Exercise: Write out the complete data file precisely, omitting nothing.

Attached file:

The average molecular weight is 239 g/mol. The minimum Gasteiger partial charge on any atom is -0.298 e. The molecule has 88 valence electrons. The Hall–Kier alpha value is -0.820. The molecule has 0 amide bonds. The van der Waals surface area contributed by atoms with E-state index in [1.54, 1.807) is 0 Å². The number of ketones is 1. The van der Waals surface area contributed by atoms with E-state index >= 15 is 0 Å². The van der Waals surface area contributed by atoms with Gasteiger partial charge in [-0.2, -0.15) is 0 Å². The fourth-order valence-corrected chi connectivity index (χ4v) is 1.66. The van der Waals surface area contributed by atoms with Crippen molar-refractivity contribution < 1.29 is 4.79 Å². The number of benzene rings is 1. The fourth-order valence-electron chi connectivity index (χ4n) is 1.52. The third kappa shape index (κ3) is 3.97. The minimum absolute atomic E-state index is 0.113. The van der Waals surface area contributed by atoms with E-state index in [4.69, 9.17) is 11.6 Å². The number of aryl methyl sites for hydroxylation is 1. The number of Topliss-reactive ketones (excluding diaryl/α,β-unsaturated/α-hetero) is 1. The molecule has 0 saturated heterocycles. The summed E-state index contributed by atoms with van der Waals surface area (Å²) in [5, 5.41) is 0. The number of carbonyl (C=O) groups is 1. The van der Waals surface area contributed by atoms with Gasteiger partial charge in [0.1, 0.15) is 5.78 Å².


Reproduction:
The average molecular weight is 239 g/mol. The minimum Gasteiger partial charge on any atom is -0.298 e. The molecule has 88 valence electrons. The Hall–Kier alpha value is -0.820. The molecule has 0 amide bonds. The van der Waals surface area contributed by atoms with E-state index in [1.54, 1.807) is 0 Å². The number of ketones is 1. The van der Waals surface area contributed by atoms with E-state index >= 15 is 0 Å². The van der Waals surface area contributed by atoms with Gasteiger partial charge in [-0.2, -0.15) is 0 Å². The fourth-order valence-corrected chi connectivity index (χ4v) is 1.66. The van der Waals surface area contributed by atoms with Crippen molar-refractivity contribution < 1.29 is 4.79 Å². The number of benzene rings is 1. The fourth-order valence-electron chi connectivity index (χ4n) is 1.52. The third kappa shape index (κ3) is 3.97. The minimum absolute atomic E-state index is 0.113. The van der Waals surface area contributed by atoms with E-state index in [4.69, 9.17) is 11.6 Å². The number of aryl methyl sites for hydroxylation is 1. The number of Topliss-reactive ketones (excluding diaryl/α,β-unsaturated/α-hetero) is 1. The molecule has 0 saturated heterocycles. The summed E-state index contributed by atoms with van der Waals surface area (Å²) in [5, 5.41) is 0. The number of carbonyl (C=O) groups is 1. The van der Waals surface area contributed by atoms with Gasteiger partial charge in [0.1, 0.15) is 5.78 Å².